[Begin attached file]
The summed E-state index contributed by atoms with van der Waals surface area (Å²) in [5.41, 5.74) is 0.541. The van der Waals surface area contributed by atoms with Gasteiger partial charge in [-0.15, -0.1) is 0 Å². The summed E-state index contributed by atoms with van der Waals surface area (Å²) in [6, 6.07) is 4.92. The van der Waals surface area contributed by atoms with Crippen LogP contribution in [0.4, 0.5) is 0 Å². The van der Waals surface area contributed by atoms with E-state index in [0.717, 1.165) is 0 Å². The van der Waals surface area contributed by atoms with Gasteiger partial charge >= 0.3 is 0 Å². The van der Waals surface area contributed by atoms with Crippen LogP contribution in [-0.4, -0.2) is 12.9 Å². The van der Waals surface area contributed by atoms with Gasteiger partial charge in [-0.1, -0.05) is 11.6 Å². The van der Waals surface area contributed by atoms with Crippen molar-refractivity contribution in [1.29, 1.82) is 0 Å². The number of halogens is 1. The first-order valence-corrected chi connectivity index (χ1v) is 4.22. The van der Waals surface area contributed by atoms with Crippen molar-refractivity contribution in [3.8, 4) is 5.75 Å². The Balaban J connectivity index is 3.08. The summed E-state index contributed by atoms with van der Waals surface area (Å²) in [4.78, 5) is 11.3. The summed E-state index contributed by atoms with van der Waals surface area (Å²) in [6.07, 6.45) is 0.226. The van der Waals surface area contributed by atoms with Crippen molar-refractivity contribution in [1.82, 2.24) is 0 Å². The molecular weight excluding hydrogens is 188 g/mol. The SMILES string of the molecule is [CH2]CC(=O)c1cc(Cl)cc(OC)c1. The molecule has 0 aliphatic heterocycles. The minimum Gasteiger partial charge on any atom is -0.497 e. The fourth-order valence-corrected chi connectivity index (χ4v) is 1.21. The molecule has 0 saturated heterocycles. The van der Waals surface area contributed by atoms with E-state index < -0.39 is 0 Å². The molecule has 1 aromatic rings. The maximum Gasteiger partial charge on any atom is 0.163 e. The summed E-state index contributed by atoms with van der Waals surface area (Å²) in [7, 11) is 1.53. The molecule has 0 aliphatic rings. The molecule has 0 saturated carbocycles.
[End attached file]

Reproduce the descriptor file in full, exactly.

The summed E-state index contributed by atoms with van der Waals surface area (Å²) in [5.41, 5.74) is 0.541. The van der Waals surface area contributed by atoms with Gasteiger partial charge in [-0.15, -0.1) is 0 Å². The summed E-state index contributed by atoms with van der Waals surface area (Å²) in [6, 6.07) is 4.92. The van der Waals surface area contributed by atoms with Crippen LogP contribution in [0.4, 0.5) is 0 Å². The van der Waals surface area contributed by atoms with E-state index in [0.717, 1.165) is 0 Å². The van der Waals surface area contributed by atoms with Gasteiger partial charge >= 0.3 is 0 Å². The van der Waals surface area contributed by atoms with Crippen LogP contribution in [-0.4, -0.2) is 12.9 Å². The van der Waals surface area contributed by atoms with Gasteiger partial charge in [-0.1, -0.05) is 11.6 Å². The van der Waals surface area contributed by atoms with Crippen molar-refractivity contribution in [1.29, 1.82) is 0 Å². The number of halogens is 1. The first-order valence-corrected chi connectivity index (χ1v) is 4.22. The van der Waals surface area contributed by atoms with Crippen molar-refractivity contribution in [3.8, 4) is 5.75 Å². The Balaban J connectivity index is 3.08. The summed E-state index contributed by atoms with van der Waals surface area (Å²) in [4.78, 5) is 11.3. The summed E-state index contributed by atoms with van der Waals surface area (Å²) in [6.07, 6.45) is 0.226. The van der Waals surface area contributed by atoms with Crippen molar-refractivity contribution in [1.82, 2.24) is 0 Å². The molecular weight excluding hydrogens is 188 g/mol. The SMILES string of the molecule is [CH2]CC(=O)c1cc(Cl)cc(OC)c1. The molecule has 0 aliphatic heterocycles. The minimum Gasteiger partial charge on any atom is -0.497 e. The fourth-order valence-corrected chi connectivity index (χ4v) is 1.21. The molecule has 0 saturated heterocycles. The van der Waals surface area contributed by atoms with E-state index < -0.39 is 0 Å². The molecule has 1 aromatic rings. The maximum Gasteiger partial charge on any atom is 0.163 e. The summed E-state index contributed by atoms with van der Waals surface area (Å²) in [7, 11) is 1.53. The molecule has 0 aliphatic rings. The molecule has 0 saturated carbocycles.